$picker->addElement($object1, $weight1);
$picker->addElement($object2, $weight2);

Then get a random element:

$element = $picker->getRandomElement();

The probability of getting one of the elements depends on its associated weight. The only restriction is that weights must be integers.


Many of the answers on this page seem to use array bloating, excessive iteration, a library, or a hard-to-read process. Of course, everyone thinks their own baby is the cutest, but I honestly think my approach is lean, simple and easy to read/modify...

Per the OP, I will create an array of values (declared as keys) from 1 to 10, with 3, 4, and 5 having double the weight of the other values (declared as values).


If you are only going to make one random selection and/or your array is relatively small* (do your own benchmarking to be sure), this is probably your best bet:

foreach($values_and_weights as $val=>$wgt){
        echo "$val";

This approach involves no array modification and probably won't need to iterate the entire array (but may).

On the other hand, if you are going to make more than one random selection on the array and/or your array is sufficiently large* (do your own benchmarking to be sure), restructuring the array may be better.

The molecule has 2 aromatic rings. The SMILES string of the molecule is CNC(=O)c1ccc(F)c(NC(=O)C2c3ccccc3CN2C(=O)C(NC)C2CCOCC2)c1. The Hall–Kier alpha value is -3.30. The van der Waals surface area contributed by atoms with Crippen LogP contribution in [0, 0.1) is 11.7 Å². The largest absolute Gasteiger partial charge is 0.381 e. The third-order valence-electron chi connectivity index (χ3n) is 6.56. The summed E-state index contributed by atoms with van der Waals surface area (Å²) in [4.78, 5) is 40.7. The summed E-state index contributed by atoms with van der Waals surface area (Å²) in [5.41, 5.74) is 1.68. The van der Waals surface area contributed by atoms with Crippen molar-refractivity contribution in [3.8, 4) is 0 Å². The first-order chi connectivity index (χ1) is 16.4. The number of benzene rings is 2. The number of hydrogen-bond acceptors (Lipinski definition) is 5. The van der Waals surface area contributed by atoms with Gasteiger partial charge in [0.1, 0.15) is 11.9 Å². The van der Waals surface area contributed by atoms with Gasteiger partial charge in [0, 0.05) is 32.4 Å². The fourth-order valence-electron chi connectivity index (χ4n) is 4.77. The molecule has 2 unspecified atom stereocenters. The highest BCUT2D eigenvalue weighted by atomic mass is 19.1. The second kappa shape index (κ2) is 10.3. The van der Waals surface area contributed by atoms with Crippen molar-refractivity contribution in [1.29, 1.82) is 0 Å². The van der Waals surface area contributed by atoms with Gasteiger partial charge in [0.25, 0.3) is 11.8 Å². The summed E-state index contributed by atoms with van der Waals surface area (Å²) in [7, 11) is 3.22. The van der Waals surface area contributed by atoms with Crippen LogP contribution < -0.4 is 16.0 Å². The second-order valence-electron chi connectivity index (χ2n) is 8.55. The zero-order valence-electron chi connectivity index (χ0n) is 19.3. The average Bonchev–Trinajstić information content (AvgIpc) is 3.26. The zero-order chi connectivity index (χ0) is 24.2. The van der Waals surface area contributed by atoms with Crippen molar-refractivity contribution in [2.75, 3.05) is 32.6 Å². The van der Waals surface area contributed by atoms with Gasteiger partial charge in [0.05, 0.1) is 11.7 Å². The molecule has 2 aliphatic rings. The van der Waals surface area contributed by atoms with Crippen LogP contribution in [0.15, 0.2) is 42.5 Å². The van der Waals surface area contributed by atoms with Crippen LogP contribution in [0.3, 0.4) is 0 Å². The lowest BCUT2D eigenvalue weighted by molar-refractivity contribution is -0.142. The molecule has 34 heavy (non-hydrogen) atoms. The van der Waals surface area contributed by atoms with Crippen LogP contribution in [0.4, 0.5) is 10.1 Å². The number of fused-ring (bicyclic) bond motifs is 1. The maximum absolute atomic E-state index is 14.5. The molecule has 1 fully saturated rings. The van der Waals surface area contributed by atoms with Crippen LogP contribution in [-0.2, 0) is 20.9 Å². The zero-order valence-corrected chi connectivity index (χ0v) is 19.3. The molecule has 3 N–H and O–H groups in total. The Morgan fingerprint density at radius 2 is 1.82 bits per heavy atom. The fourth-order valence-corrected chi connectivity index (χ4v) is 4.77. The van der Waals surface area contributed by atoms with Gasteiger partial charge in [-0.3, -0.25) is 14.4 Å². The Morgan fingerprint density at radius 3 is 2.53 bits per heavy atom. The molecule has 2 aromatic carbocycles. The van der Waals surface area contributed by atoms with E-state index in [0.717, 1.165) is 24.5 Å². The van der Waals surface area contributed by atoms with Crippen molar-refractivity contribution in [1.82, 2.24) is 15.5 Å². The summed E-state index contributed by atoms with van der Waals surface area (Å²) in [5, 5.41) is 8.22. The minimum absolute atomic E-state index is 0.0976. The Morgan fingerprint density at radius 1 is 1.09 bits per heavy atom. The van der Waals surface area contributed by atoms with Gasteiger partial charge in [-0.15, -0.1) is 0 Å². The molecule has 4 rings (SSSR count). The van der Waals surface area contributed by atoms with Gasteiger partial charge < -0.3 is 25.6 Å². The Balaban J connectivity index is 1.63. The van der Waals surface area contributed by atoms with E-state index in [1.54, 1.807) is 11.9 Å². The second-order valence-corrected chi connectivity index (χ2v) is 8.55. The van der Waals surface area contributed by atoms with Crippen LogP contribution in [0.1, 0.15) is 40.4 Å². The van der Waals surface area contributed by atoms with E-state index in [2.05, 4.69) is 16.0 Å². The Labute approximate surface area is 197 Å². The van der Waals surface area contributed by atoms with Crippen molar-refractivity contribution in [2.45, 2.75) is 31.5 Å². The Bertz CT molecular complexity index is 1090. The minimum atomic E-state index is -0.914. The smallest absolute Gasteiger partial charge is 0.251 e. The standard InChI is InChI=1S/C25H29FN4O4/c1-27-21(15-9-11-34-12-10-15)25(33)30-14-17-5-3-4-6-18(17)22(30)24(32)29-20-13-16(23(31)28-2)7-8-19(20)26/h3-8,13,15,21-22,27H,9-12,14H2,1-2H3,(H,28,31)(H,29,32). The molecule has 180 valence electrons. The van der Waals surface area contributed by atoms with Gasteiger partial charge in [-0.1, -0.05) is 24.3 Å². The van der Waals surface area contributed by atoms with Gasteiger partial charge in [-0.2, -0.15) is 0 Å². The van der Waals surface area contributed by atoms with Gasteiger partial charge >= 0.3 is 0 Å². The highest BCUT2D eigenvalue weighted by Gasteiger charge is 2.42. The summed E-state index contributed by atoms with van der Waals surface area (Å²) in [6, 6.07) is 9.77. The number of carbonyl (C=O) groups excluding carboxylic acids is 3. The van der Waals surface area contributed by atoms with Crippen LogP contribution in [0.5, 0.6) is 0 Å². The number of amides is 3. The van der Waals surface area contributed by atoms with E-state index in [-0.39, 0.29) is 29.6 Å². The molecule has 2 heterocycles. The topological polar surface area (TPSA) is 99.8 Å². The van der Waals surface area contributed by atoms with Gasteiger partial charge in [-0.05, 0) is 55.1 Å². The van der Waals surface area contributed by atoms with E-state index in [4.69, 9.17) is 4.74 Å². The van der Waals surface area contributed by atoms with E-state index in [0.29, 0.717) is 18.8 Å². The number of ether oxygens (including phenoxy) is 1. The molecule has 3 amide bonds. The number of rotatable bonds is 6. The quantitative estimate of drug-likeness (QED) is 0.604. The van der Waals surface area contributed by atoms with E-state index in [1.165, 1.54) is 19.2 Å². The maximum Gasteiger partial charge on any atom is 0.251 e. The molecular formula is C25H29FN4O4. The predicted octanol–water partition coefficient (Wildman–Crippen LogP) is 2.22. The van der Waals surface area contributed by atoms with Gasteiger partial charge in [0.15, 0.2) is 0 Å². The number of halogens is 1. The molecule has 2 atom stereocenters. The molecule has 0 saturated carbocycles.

The cost in memory for generating a new array will be increasingly justified as:

  1. array size increases and
  2. number of random selections increases.

The new array requires the replacement of "weight" with a "limit" for each value by adding the previous element's weight to the current element's weight.

Then flip the array so that the limits are the array keys and the values are the array values. The logic is: the selected value will have the lowest limit that is >= $pick.

// Declare new array using array_walk one-liner:

//Alternative declaration method - 4-liner, foreach() loop:
foreach($values_and_weights as $val=>$wgt){

Creates this array:

array (
  1 => 1,
  2 => 2,
  4 => 3,
  6 => 4,
  8 => 5,
  9 => 6,
  10 => 7,
  11 => 8,
  12 => 9,
  13 => 10,

Now to generate the random $pick and select the value:

// $x (from walk/loop) is the same as writing: end($limits_and_values); $x=key($limits_and_values);
$pick=mt_rand(1,$x);  // pull random integer between 1 and highest limit/key
while(!isset($limits_and_values[$pick])){++$pick;}  // smallest possible loop to find key
echo $limits_and_values[$pick];  // this is your random (weighted) value

This approach is brilliant because isset() is very fast and the maximum number of isset() calls in the while loop can only be as many as the largest weight (not to be confused with limit) in the array. For this case, maximum iterations = 2!



function getBucketFromWeights($values) { $total = $currentTotal = $bucket = 0;

foreach ($values as $amount) {
    $total += $amount;

$rand = mt_rand(0, $total-1);

foreach ($values as $amount) {
    $currentTotal += $amount;

    if ($rand => $currentTotal) {
    else {

return $bucket;


I ugh modified this from an answer here Picking random element by user defined weights

After I wrote this I saw someone else had an even more elegant answer. He he he he.